Boiler probs

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Exactly, and certainly not earth shattering.

I understand all that I need to on that subject.

I didn't think that you would understand that one.

18 in fact. Improvements have been made to it in terms of insulation in order of economic considerations. These do not put knee deep insulation in the loft or double glazing at the top of the list. Don't bother to argue this point because I have done the calculations in detail using several different approaches and sets of data.

No of course not. The right way would be to encourage people to improve their properties through education and financial incentive based on sound scientific, economic and practical considerations; not legislating because of political dogma and international treaties.

Single glazing does not automatically equate with draughty. There is nothing wrong with double glazing per sec, apart from the cheap plastic stuff looking ugly. In terms of energy conservation for the whole house and return on investment, it is not at the top of the list.
The stupid aspect is when people hermetically seal their homes, do nothing about the walls and then wonder why there is mould growing on the wallpaper and water running down the walls.. We have a thread on this subject every couple of weeks.

No, I just see a few under construction.

No I don't.

That is one of the arguments being presented for it. The reality is that it won't do that, nor will it make any noticable difference to injuries. It is simply a control game for the sake of control, entirely in character for your pugilistic pal.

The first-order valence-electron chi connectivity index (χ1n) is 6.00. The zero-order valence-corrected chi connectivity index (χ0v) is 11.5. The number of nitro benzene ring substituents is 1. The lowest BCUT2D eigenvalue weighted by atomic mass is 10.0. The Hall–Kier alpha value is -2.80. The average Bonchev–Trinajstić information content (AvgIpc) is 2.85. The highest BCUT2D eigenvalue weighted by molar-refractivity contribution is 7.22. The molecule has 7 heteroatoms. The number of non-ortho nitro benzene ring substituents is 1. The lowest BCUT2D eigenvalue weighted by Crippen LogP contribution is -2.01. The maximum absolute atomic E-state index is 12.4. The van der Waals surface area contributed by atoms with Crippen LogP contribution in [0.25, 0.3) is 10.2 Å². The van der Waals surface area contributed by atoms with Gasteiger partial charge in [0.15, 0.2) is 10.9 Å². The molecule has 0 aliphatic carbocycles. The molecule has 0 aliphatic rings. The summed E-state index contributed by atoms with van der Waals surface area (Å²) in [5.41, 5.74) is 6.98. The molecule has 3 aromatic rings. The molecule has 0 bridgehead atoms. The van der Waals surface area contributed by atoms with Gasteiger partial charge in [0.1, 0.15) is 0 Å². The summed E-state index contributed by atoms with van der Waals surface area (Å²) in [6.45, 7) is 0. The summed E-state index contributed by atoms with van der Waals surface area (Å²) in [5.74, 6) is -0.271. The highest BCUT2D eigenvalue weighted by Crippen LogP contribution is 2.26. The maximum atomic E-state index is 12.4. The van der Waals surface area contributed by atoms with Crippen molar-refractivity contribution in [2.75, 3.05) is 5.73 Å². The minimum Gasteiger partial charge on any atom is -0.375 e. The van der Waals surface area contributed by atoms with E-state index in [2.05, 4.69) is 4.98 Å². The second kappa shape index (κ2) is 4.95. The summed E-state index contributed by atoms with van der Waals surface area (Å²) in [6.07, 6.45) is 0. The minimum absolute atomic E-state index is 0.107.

.andy
To email, substitute .nospam with .gl
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wrote:

A true intellectual like me already knows these things.

in
It cost no more to achieve a super low energy house than any other crap building regs house. That has been proven time and time again.

Incompetence is incompetence.
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IMM wrote:

That is entirely irrelevant. We went down this route some time ago, and when I pointed out to you the necessaity of breathing, you retorted that even more expensive technology would be able to warm up the incoming air requied for ventilation using nothing more than the power of your farts as I recall.
There is no upper limit to insulation. There is an upper limit to the *benefit derived from huge excesses of insulation* in e.g. the loft when you haven't draughtproofed the doors...

Ah., Right. So instead of maybe adapting or living in these slighltly energy inefficient homes, we are goind to pourt diesle into bulldoszer to knock em down, then pouyr gas into power statins to profdoduce the energy efficient materials to build new ones with!
It all makes sense! By the time we have replaced em all we will all be broke and the world will be so warm we will need the insulation to stay cool!
DO look up cots benefit anaylis, and star applying it to things like Co2 production, theres a dear chap...No? To hard for you? Go back to knee jerk silly eco-leftist thinking then. But shut up first.

No, they are as usual being fed a load of half truths and downright codswallop by the medai and the politicians, not to menyion GrreenPiss and Frankly Outright EEjuts.

Gosh. Will they? The major benefit of DG is that is stops draughts. Its about time they DID the energy calcs an realised that DG is a complete con, and what they actually need is cavity wall insulation..and underfloor insulation.

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upper
You have been at the Xmas port. Now stop it.

with
to
"slighltly energy inefficient homes"??? You have to be joking...

There are currently three million people in the UK living in 1.5 million homes officially classified as unfit, and this situation is unlikely to improve in the foreseeable future. 2.5 million homes suffer from severe damp, and the cost of remedying these conditions is estimated between 46 and 70 billion pounds.
House conditions were found to contribute to "chronic chest disease", hypothermia and digestive condition.